Saturday, January 25, 2014

If Noah's Ark Existed, Was It Round?

After examining a 3,700-year-old clay tablet with instructions on how to build an ark, the expert who translated it says he doubts Noah’s Ark ever existed.

The ark instructions call for construction of a huge circular coracle, 3,600 square meters large and made like a giant rope basket strengthened with wooden ribs, waterproofed with bitumen inside and out. What’s described is a giant version of a craft the Babylonians knew very well, in daily use up to the late 20th century to transport people and animals across rivers, according to British Museum expert Irving Finkel.

According to the Guardian: "I am 107% convinced the ark never existed," Finkel said. The tablet gives a version of the ark story far older than the biblical accounts, and Finkel believes the explanation of how "holy writ appears on this piece of Weetabix," is that the writers of the Bible drew on ancient accounts encountered by Hebrew scholars during the Babylonian exile.

Texts about a great flood and the order by God to the one just man to build a boat and save himself, his family, and all the animals, clearly older than the Bible story, were first found in the Middle East in the 19th century. They caused both consternation and wild excitement, including an expedition to find the broken part of one tablet in a mountain of shattered clay fragments.

The tablet was brought to Finkel on a museum open day by Douglas Simmons, whose father, Leonard, brought it back to England in a tea-chest full of curios, after wartime service in the Middle East with the RAF.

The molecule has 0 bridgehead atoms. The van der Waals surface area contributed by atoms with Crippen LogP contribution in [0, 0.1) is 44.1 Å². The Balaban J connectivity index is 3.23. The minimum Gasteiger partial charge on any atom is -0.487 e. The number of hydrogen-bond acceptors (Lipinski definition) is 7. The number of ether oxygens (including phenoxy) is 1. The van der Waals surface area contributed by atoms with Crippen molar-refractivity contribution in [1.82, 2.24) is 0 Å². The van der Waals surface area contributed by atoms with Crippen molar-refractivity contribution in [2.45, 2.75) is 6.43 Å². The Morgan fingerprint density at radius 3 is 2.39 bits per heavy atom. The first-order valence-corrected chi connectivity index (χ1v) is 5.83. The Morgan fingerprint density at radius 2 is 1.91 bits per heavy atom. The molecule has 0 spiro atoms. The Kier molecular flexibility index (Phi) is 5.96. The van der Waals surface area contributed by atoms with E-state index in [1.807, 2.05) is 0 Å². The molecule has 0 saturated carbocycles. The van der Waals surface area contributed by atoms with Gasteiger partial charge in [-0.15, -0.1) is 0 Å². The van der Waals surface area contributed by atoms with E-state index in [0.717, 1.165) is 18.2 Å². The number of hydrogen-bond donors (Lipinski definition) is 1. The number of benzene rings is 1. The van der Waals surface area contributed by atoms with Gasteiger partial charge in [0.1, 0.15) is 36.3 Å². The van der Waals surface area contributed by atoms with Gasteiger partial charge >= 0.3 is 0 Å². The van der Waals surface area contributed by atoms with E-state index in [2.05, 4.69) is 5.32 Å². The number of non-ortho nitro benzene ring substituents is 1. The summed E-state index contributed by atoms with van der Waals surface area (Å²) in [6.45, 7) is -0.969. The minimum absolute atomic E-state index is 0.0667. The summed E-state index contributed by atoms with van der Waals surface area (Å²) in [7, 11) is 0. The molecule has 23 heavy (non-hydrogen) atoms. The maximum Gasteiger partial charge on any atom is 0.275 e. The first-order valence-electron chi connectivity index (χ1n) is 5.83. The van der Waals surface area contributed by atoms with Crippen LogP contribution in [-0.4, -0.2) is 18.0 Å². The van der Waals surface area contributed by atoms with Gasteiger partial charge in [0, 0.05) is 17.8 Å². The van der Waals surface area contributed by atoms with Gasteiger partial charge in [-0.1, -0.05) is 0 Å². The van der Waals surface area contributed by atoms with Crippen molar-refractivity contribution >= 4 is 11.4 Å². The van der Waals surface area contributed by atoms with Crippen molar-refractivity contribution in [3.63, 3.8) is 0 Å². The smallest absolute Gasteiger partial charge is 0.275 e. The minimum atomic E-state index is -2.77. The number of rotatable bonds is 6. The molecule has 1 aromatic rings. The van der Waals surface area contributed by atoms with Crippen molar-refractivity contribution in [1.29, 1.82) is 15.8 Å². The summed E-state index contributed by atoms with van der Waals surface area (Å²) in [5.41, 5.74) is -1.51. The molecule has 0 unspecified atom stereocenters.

Saturday, January 11, 2014

More Paintings Rumored Near Lascaux

Researcher examining paintings in the original Lascaux chamber.

Another cave containing prehistoric paintings may exist just four kilometers from the famous Lascaux caves in southwestern France. The original cave art at Lascaux was found in 1940, and attracted hordes of visitors until it was closed to the public in 1983 to protect the artwork.

A group of teenagers near the town of Montignac discovered in 1940 a complex network of Paleolithic caves with a series of 17,000-year-old frescos. According to Archaeology News Network:
The rumors of a second cave covered in pre-historic artwork have been circulating for years, but it appears local authorities are now ready to take them seriously after one local family shared an extraordinary secret they had kept to themselves for half a century. According to French media reports this week, preliminary investigations by the town’s mayor, as well as authorities in the Dordogne region, have proved promising enough to warrant a more detailed probe into a patch of land 4 km from the site of the Lascaux caves. 
 “There’s no certainty, and we are still quite far from having the necessary evidence to confirm the existence of another decorated cave,” Montignac mayor Laurent Mathieu told French daily Le Figaro this week. 
 Despite that caution, however, Mathieu did confirm that the culture department of the Dordogne regional administration would soon be mapping out a 10-hectare area for “further research.” This region will also be placed under surveillance, to prevent amateur archaeologists from conducting their own, unsupervised investigations.
The possibility of a second discovery near the town came about in August, when an elderly local woman told the mayor that her husband – who had died in August – had come across a cave with prehistoric frescos back in 1962, but had covered the entrance for fear of bringing hassle on himself. The secret had stayed in the family for 51 years, until she finally shared it with the mayor.